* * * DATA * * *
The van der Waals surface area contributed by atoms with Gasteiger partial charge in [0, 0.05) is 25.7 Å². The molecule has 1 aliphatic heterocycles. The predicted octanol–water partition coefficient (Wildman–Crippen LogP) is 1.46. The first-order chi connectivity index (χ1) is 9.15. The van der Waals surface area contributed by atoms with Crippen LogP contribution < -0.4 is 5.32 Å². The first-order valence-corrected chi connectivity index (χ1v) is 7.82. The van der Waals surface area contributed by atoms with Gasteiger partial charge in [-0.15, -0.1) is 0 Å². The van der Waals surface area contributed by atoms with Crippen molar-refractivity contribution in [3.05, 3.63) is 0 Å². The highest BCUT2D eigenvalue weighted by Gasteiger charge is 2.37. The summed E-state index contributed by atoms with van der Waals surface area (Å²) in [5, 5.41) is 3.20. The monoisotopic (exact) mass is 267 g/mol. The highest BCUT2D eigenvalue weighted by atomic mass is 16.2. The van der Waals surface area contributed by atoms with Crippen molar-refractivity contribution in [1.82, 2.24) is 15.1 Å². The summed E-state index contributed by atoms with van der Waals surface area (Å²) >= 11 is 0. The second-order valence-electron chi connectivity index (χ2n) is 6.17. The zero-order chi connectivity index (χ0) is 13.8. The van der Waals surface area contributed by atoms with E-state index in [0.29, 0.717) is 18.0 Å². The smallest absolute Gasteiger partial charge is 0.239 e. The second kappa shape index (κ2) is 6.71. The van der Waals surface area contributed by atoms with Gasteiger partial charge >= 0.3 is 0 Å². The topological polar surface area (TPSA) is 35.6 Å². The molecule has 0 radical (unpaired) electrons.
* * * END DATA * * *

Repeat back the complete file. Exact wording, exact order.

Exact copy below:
The van der Waals surface area contributed by atoms with Gasteiger partial charge in [0, 0.05) is 25.7 Å². The molecule has 1 aliphatic heterocycles. The predicted octanol–water partition coefficient (Wildman–Crippen LogP) is 1.46. The first-order chi connectivity index (χ1) is 9.15. The van der Waals surface area contributed by atoms with Crippen LogP contribution < -0.4 is 5.32 Å². The first-order valence-corrected chi connectivity index (χ1v) is 7.82. The van der Waals surface area contributed by atoms with Gasteiger partial charge in [-0.15, -0.1) is 0 Å². The van der Waals surface area contributed by atoms with Crippen molar-refractivity contribution in [3.05, 3.63) is 0 Å². The highest BCUT2D eigenvalue weighted by Gasteiger charge is 2.37. The summed E-state index contributed by atoms with van der Waals surface area (Å²) in [5, 5.41) is 3.20. The monoisotopic (exact) mass is 267 g/mol. The highest BCUT2D eigenvalue weighted by atomic mass is 16.2. The van der Waals surface area contributed by atoms with Crippen molar-refractivity contribution in [1.82, 2.24) is 15.1 Å². The summed E-state index contributed by atoms with van der Waals surface area (Å²) >= 11 is 0. The second-order valence-electron chi connectivity index (χ2n) is 6.17. The zero-order chi connectivity index (χ0) is 13.8. The van der Waals surface area contributed by atoms with E-state index in [0.29, 0.717) is 18.0 Å². The smallest absolute Gasteiger partial charge is 0.239 e. The second kappa shape index (κ2) is 6.71. The van der Waals surface area contributed by atoms with Gasteiger partial charge >= 0.3 is 0 Å². The topological polar surface area (TPSA) is 35.6 Å². The molecule has 0 radical (unpaired) electrons.